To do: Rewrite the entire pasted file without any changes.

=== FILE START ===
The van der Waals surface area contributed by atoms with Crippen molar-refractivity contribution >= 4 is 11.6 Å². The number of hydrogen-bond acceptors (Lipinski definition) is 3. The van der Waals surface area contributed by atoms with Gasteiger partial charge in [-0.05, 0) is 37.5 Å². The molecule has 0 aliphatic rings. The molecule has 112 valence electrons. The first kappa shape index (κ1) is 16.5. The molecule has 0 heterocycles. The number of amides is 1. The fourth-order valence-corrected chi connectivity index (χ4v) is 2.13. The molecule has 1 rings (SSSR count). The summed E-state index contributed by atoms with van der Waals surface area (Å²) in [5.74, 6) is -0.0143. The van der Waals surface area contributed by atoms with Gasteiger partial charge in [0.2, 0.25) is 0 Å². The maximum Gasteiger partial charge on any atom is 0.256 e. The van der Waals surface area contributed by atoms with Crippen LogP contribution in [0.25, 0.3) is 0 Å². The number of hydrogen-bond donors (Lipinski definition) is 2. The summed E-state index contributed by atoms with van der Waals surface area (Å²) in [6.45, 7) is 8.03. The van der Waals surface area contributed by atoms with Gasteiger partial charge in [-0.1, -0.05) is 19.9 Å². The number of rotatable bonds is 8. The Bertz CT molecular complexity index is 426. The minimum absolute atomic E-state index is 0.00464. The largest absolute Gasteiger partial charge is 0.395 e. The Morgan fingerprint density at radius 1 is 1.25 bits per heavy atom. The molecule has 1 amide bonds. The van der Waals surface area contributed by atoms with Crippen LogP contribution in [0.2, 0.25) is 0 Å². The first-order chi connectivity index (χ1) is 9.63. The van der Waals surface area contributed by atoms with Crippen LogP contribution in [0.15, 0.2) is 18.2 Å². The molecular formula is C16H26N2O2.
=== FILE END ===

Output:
The van der Waals surface area contributed by atoms with Crippen molar-refractivity contribution >= 4 is 11.6 Å². The number of hydrogen-bond acceptors (Lipinski definition) is 3. The van der Waals surface area contributed by atoms with Gasteiger partial charge in [-0.05, 0) is 37.5 Å². The molecule has 0 aliphatic rings. The molecule has 112 valence electrons. The first kappa shape index (κ1) is 16.5. The molecule has 0 heterocycles. The number of amides is 1. The fourth-order valence-corrected chi connectivity index (χ4v) is 2.13. The molecule has 1 rings (SSSR count). The summed E-state index contributed by atoms with van der Waals surface area (Å²) in [5.74, 6) is -0.0143. The van der Waals surface area contributed by atoms with Gasteiger partial charge in [0.2, 0.25) is 0 Å². The maximum Gasteiger partial charge on any atom is 0.256 e. The van der Waals surface area contributed by atoms with Crippen LogP contribution in [0.25, 0.3) is 0 Å². The number of hydrogen-bond donors (Lipinski definition) is 2. The summed E-state index contributed by atoms with van der Waals surface area (Å²) in [6.45, 7) is 8.03. The van der Waals surface area contributed by atoms with Gasteiger partial charge in [-0.1, -0.05) is 19.9 Å². The number of rotatable bonds is 8. The Bertz CT molecular complexity index is 426. The minimum absolute atomic E-state index is 0.00464. The largest absolute Gasteiger partial charge is 0.395 e. The Morgan fingerprint density at radius 1 is 1.25 bits per heavy atom. The molecule has 1 amide bonds. The van der Waals surface area contributed by atoms with Crippen LogP contribution in [0.2, 0.25) is 0 Å². The first-order chi connectivity index (χ1) is 9.63. The van der Waals surface area contributed by atoms with Crippen LogP contribution in [0.15, 0.2) is 18.2 Å². The molecular formula is C16H26N2O2.